A recent report by the Institute for Public Policy Research (IPPR) ahead of the impending Byron review, which will be offical released later today, has uncovering some interesting figures about how much time and access todayâs youth has to the internet and technology.It states that “a generation of youth is being raised online”According to their findings many young people are spending in excess of 20 hours a week using popular sites such as bebo, Myspace and youtube â. The research was conducted with young people aged between 13 and 18 from a variety of social-economic backgrounds via workshops and in-depth interviews.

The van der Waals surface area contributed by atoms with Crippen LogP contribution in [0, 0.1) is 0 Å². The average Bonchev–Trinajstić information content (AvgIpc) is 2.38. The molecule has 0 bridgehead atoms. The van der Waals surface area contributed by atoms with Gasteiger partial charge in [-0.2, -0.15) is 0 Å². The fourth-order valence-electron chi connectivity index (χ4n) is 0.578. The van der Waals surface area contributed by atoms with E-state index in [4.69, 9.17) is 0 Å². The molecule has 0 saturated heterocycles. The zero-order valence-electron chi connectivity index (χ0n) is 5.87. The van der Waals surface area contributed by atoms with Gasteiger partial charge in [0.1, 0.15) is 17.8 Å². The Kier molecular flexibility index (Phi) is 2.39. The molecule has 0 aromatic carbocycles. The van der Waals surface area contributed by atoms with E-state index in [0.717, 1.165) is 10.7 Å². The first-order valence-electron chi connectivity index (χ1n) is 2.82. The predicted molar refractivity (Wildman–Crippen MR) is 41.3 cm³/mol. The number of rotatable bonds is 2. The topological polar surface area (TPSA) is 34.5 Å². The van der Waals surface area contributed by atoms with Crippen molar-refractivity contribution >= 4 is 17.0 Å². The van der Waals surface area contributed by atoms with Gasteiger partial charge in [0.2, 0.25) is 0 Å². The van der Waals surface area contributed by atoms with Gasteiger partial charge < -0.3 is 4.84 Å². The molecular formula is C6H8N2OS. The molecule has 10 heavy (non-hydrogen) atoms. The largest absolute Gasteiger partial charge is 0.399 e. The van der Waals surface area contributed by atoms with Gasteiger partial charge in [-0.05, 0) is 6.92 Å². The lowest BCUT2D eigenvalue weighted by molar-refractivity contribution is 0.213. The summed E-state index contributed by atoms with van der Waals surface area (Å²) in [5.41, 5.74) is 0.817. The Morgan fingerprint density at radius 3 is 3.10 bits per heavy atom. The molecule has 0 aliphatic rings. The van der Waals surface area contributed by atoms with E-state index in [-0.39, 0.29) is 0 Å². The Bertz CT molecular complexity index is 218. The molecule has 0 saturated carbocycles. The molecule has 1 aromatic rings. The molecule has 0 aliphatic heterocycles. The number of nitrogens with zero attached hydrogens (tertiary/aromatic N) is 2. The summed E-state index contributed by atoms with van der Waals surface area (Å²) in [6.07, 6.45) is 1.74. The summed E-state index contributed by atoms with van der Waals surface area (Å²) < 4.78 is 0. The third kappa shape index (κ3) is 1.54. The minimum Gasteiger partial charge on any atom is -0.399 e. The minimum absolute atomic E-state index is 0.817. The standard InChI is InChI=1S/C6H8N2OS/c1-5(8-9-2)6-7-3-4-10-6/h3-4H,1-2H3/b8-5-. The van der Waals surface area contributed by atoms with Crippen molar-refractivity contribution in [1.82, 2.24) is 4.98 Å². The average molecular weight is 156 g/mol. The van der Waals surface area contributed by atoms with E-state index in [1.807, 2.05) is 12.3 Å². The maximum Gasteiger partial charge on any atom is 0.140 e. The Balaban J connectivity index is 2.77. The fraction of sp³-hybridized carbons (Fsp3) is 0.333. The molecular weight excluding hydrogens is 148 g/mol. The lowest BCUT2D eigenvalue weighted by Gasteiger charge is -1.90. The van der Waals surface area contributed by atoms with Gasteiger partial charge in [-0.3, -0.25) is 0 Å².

The IPPR report recommends an increased involvement and responsibility on internet content by Ofcom, enforced if necessary by the government to protect young people from harmful internet content. It also recommends that popular sites should develop guidelines and limits for young people (also to be enforced by Ofcom) and should also commit to becoming members of the Internet Watch Foundation. The IPPR report will also propose that the DCFS should be given an overall control for âmedia literacyâ and support parents in developing awareness, competency and key skills to help their children use the internet safely and manage risks accordingly.Other findings in a report by Kay Withers called Behind the Screen: the Hidden Life of Youth (due to be published in April 2008) were that 80% (4 out of 5) of 5 â 15 year olds have access to the internet at home. 49% of 8 and 11 year olds, and 80% 12 to 15 year olds have their own mobile phone. Two in five (40%) of 8-11s and over two-thirds (71%) of 12-15s say they mostly use the internet on their own at home.Kay Withers stated that âThe internet offers great benefits and opportunities for young people. But with kids spending an ever increasing amount of time online parents need to be reassured about what they are looking at. Government needs to improve media literacy programmes for kids and to make sure parents are aware of how they can support young people’s positive online experiences. But more importantly internet companies need to take more responsibility for the content on their sites and promote acceptable behaviour.â